On the 60th anniversary of the day that Rosa Parks sat on a city bus in Montgomery, Alabama, and refused to relinquish her seat to a white man, Hillary Clinton traveled to the city in Parks’s honor. She took the pulpit at Dexter Avenue King Memorial Baptist Church to commemorate the Montgomery bus boycott that Martin Luther King Jr. had organized there. But her focus was not, most specifically, on water fountains, diner counters, and Jim Crow segregation. It was on the role of lawyers in changing rotten laws.
Facing a surprisingly robust challenge from Vermont Senator Bernie Sanders, Clinton’s presidential campaign has constructed a sort of political firewall across the American South to fortify against snags or hitches in New Hampshire or Iowa. Although Clinton’s numbers have lifted in those first two states, she’s leaving little to chance. President Barack Obama’s tremendous support among African-American voters hurt her in 2008, and she is working hard to capture the support of the so-called “coalition of the ascendant.” Her jaunt to Alabama, and straight after to Florida for a handful of fundraisers, will help her to maintain appeal with voters of color.
She began her remarks with classic church cadences, making her case to a crucial swath of the Obama base. “This is the day the Lord has made,” she opened. “Let us rejoice and be glad in it.”
The two-day anniversary program was hosted by the National Bar Association, the country’s largest network of African-American lawyers and judges, and Clinton spoke extensively of her work for Marian Wright Edelman, the first African-American woman to pass the Mississippi bar, at the Children’s Defense Fund. She spoke of a conversation with the civil rights lawyer John Doar, who calmed a raging mob after the murder of Medgar Evers in 1963. (Clinton recounted asking Doar, “Weren’t you afraid?” He replied, she said, “Of course I was, but I was representing the law. I was representing the Constitution.”) She thanked Paulette Brown, the president of the American Bar Association, and the first African-American woman in that position, for her words highlighting the role of women in the civil rights movement.
In her speech, Clinton checked off many of the subjects that she's been talking about on the stump: her hopes for criminal-justice reform and for a bright and just future for Charlotte, her 14-month-old granddaughter, and Charlotte’s fellow American babies. She spoke, again, of meeting the mothers of some of the young black men killed in recent years at the hands of law enforcement. Clinton spoke of stop and frisk, of systemic racism, of the bloated prison population, gun violence, missing black men. She championed voting rights.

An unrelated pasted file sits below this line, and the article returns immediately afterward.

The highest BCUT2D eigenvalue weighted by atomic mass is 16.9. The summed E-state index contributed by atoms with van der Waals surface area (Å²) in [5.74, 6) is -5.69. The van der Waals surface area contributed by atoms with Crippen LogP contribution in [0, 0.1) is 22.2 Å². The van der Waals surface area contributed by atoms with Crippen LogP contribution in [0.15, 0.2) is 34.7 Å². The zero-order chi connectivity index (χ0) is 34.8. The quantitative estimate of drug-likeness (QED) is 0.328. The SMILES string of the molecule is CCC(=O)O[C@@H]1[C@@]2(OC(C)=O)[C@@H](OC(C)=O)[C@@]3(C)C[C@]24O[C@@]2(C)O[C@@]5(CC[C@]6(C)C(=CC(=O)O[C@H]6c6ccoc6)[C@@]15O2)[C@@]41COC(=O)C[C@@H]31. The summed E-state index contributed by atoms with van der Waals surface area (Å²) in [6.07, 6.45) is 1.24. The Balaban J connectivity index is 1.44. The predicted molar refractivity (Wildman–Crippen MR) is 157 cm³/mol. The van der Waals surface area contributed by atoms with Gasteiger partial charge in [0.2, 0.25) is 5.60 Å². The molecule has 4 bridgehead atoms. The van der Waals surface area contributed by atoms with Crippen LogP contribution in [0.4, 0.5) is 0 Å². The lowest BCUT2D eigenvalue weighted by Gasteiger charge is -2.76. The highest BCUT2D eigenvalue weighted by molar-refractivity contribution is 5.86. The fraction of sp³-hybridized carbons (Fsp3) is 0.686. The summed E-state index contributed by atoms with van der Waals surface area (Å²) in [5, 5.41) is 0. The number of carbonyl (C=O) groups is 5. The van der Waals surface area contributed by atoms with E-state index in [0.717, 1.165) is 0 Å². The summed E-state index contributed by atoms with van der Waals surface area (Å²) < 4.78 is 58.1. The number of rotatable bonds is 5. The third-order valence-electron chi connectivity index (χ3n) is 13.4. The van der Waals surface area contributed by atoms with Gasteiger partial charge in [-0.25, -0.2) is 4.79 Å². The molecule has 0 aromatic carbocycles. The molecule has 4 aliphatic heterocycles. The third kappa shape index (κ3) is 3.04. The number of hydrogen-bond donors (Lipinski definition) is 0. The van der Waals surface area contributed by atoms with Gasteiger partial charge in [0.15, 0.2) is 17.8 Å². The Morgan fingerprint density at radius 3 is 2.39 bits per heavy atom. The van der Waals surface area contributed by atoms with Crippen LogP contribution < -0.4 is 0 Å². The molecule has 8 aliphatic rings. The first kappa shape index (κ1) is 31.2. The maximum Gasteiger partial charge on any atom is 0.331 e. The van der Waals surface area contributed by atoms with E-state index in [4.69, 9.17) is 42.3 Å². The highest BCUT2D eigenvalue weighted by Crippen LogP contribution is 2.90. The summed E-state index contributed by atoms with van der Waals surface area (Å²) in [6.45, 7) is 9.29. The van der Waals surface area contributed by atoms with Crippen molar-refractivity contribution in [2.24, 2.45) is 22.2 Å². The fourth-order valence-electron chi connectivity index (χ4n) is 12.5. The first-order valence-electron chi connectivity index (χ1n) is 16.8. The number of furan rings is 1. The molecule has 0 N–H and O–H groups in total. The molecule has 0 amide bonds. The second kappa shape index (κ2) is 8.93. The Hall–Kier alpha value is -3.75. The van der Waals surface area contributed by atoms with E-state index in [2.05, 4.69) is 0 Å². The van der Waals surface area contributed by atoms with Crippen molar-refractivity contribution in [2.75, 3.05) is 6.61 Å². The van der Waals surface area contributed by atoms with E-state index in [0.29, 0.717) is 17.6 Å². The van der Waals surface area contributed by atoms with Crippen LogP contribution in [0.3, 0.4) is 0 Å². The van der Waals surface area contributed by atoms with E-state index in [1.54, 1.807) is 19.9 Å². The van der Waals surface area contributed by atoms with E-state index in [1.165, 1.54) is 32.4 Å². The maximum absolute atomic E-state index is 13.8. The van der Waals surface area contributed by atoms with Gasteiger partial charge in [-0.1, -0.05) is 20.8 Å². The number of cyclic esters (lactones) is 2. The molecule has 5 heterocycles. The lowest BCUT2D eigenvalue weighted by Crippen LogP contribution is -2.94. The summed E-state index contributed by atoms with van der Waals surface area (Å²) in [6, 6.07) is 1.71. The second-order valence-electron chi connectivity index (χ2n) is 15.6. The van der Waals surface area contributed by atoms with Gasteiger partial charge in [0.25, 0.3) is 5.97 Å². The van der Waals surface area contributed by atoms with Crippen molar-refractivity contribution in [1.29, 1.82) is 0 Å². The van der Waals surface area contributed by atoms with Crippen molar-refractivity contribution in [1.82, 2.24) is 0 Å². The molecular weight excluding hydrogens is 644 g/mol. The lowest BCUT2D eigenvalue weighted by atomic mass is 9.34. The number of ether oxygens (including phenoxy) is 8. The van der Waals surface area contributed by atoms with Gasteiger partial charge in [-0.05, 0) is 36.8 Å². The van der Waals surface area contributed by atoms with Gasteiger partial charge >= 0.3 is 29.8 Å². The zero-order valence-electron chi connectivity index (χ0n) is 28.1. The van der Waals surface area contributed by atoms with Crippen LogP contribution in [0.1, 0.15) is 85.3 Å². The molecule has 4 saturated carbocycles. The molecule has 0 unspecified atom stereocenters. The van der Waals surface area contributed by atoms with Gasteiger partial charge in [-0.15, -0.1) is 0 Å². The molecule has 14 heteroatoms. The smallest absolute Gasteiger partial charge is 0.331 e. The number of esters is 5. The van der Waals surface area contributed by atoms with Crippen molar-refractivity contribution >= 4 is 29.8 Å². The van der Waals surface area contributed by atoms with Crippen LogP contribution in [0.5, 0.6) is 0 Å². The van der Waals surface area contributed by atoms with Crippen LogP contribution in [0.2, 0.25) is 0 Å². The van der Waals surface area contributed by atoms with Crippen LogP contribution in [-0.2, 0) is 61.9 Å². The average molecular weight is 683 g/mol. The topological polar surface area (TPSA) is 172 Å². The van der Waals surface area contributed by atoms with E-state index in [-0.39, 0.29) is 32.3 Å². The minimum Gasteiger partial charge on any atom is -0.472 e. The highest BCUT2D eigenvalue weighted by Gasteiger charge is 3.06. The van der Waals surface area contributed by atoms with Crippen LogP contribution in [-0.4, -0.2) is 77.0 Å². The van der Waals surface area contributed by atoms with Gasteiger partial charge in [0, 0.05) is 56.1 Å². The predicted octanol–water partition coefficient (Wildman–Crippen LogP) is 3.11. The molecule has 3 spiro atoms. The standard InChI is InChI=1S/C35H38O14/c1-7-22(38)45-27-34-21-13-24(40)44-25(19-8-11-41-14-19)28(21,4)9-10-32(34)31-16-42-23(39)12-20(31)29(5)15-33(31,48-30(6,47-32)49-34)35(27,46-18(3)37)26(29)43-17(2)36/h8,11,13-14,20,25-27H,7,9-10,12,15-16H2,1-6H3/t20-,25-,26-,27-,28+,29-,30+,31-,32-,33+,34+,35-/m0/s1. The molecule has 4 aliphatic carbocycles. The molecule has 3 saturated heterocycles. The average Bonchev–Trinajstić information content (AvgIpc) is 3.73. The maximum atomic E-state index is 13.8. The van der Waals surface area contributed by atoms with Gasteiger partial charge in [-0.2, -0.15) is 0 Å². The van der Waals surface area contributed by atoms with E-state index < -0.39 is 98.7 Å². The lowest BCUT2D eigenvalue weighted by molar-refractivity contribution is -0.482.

But in this setting, Clinton—an attorney, after all—seemed to find an unusual vitality. She spoke of unjust laws that get it wrong, injustices perpetrated “in spite of the law, and sometimes, unfortunately, in keeping with it.” She said that when that happens—when Rosa Parks is arrested in keeping with a fetid law—then the law can be changed. In the United States, Clinton said, “it’s up to lawyers and judges to get it right.”
The candidate’s pragmatism at times can seem to clash with the idealism of a new generation of African-American activists; review her tense but instructive meeting with Black Lives Matter activists in August. (“You can get lip service from as many white people you can pack into Yankee Stadium and a million more like it who are going to say, ‘We get it, we get it. We are going to be nicer,’” she told the group from Boston. “That’s not enough, at least in my book.”)
And Clinton lacks Obama’s natural ease, and his oracular power. In certain contexts, when he speaks, he can bring to mind a preacher. But in Montgomery on Tuesday, as she spoke about the role of the lawyer—she joked that she was a “recovering” one–she found a kind of poetry.
Compensating for her lawyerly mien, she made an interesting segue. She said that it may be “unusual” to hear a presidential candidate “say we need more love and kindness,” but that love and kindness were exactly what the country needed. "Justice is really love in calculation,” she said. “Justice is love correcting that which would work against love.” And, “Standing beside love is always justice.”
After Clinton’s address, Bernice King, Martin Luther King Jr.’s daughter—who pointed out that her father had aspired to become an attorney, and that she fulfilled his aspirations “and am a part of you as a member of the State Bar of Georgia”—offered a benediction. “And Lord as I believe this is the century of the woman,” King, a minister, said, “I pray that you grant great favor, grace, and anointing to Hillary Rodham Clinton in her pursuit to be the first woman president of the United States of America.”
And then Clinton locked hands with Bernice King, with Paulette Brown, with Benjamin Crump, the president of the National Bar Association and the attorney who represents the families of Trayvon Martin, Michael Brown, and Tamir Rice, with Fred David Gray, the attorney who represented Rosa Parks, Claudette Colvin, and Martin Luther King Jr., and sang “We Shall Overcome.”